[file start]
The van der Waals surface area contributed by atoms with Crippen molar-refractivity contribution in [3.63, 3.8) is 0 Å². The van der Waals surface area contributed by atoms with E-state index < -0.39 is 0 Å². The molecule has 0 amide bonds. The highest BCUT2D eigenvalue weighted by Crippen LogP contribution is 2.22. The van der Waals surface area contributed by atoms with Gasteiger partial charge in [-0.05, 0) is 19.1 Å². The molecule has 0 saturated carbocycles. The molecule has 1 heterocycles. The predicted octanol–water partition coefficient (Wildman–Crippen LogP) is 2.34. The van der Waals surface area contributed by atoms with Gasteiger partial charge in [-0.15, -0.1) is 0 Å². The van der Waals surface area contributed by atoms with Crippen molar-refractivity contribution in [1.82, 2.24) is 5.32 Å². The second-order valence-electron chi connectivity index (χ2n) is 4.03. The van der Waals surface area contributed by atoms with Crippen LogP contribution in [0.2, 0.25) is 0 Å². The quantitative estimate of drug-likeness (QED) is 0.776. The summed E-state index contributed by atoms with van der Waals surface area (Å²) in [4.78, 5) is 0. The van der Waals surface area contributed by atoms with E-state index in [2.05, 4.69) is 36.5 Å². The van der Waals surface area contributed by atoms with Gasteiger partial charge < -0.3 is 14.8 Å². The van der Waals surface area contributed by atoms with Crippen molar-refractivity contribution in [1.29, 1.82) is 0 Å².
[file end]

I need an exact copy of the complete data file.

The van der Waals surface area contributed by atoms with Crippen molar-refractivity contribution in [3.63, 3.8) is 0 Å². The van der Waals surface area contributed by atoms with E-state index < -0.39 is 0 Å². The molecule has 0 amide bonds. The highest BCUT2D eigenvalue weighted by Crippen LogP contribution is 2.22. The van der Waals surface area contributed by atoms with Gasteiger partial charge in [-0.05, 0) is 19.1 Å². The molecule has 0 saturated carbocycles. The molecule has 1 heterocycles. The predicted octanol–water partition coefficient (Wildman–Crippen LogP) is 2.34. The van der Waals surface area contributed by atoms with Gasteiger partial charge in [-0.15, -0.1) is 0 Å². The van der Waals surface area contributed by atoms with Crippen molar-refractivity contribution in [1.82, 2.24) is 5.32 Å². The second-order valence-electron chi connectivity index (χ2n) is 4.03. The van der Waals surface area contributed by atoms with Crippen LogP contribution in [0.2, 0.25) is 0 Å². The quantitative estimate of drug-likeness (QED) is 0.776. The summed E-state index contributed by atoms with van der Waals surface area (Å²) in [4.78, 5) is 0. The van der Waals surface area contributed by atoms with E-state index in [2.05, 4.69) is 36.5 Å². The van der Waals surface area contributed by atoms with Gasteiger partial charge < -0.3 is 14.8 Å². The van der Waals surface area contributed by atoms with Crippen molar-refractivity contribution in [1.29, 1.82) is 0 Å².